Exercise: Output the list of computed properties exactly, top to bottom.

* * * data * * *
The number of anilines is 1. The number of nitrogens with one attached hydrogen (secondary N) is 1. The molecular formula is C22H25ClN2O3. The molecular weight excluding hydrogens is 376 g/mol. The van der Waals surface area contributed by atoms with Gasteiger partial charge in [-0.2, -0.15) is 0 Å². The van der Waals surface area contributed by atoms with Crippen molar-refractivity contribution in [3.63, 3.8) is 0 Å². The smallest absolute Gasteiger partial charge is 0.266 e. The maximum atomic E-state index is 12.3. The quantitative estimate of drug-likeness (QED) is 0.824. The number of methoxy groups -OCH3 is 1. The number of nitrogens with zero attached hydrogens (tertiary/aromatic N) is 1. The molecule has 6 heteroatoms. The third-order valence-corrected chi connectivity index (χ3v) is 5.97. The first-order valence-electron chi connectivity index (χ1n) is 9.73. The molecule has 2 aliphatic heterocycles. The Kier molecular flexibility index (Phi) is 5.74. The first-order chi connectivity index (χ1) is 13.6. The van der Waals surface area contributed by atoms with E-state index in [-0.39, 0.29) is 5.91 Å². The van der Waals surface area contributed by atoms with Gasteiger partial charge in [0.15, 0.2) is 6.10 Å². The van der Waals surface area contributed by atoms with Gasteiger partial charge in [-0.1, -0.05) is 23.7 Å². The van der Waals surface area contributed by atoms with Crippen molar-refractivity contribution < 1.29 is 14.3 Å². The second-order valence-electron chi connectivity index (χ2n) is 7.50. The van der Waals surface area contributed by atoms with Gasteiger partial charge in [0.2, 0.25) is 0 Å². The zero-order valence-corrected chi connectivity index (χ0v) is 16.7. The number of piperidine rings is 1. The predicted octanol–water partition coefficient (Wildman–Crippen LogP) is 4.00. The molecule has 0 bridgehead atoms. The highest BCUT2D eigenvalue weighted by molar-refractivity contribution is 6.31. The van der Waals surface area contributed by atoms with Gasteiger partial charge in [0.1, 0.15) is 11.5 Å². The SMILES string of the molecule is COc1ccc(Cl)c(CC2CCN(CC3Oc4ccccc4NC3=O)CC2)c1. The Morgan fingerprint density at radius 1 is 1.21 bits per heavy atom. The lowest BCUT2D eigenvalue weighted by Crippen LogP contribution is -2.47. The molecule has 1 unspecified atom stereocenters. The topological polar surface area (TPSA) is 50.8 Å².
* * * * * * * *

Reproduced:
The number of anilines is 1. The number of nitrogens with one attached hydrogen (secondary N) is 1. The molecular formula is C22H25ClN2O3. The molecular weight excluding hydrogens is 376 g/mol. The van der Waals surface area contributed by atoms with Gasteiger partial charge in [-0.2, -0.15) is 0 Å². The van der Waals surface area contributed by atoms with Crippen molar-refractivity contribution in [3.63, 3.8) is 0 Å². The smallest absolute Gasteiger partial charge is 0.266 e. The maximum atomic E-state index is 12.3. The quantitative estimate of drug-likeness (QED) is 0.824. The number of methoxy groups -OCH3 is 1. The number of nitrogens with zero attached hydrogens (tertiary/aromatic N) is 1. The molecule has 6 heteroatoms. The third-order valence-corrected chi connectivity index (χ3v) is 5.97. The first-order valence-electron chi connectivity index (χ1n) is 9.73. The molecule has 2 aliphatic heterocycles. The Kier molecular flexibility index (Phi) is 5.74. The first-order chi connectivity index (χ1) is 13.6. The van der Waals surface area contributed by atoms with E-state index in [-0.39, 0.29) is 5.91 Å². The van der Waals surface area contributed by atoms with Gasteiger partial charge in [0.15, 0.2) is 6.10 Å². The van der Waals surface area contributed by atoms with Gasteiger partial charge in [-0.1, -0.05) is 23.7 Å². The van der Waals surface area contributed by atoms with Crippen molar-refractivity contribution < 1.29 is 14.3 Å². The second-order valence-electron chi connectivity index (χ2n) is 7.50. The van der Waals surface area contributed by atoms with Gasteiger partial charge in [0.2, 0.25) is 0 Å². The zero-order valence-corrected chi connectivity index (χ0v) is 16.7. The number of piperidine rings is 1. The predicted octanol–water partition coefficient (Wildman–Crippen LogP) is 4.00. The molecule has 0 bridgehead atoms. The highest BCUT2D eigenvalue weighted by molar-refractivity contribution is 6.31. The van der Waals surface area contributed by atoms with Gasteiger partial charge in [0.1, 0.15) is 11.5 Å². The SMILES string of the molecule is COc1ccc(Cl)c(CC2CCN(CC3Oc4ccccc4NC3=O)CC2)c1. The Morgan fingerprint density at radius 1 is 1.21 bits per heavy atom. The lowest BCUT2D eigenvalue weighted by Crippen LogP contribution is -2.47. The molecule has 1 unspecified atom stereocenters. The topological polar surface area (TPSA) is 50.8 Å².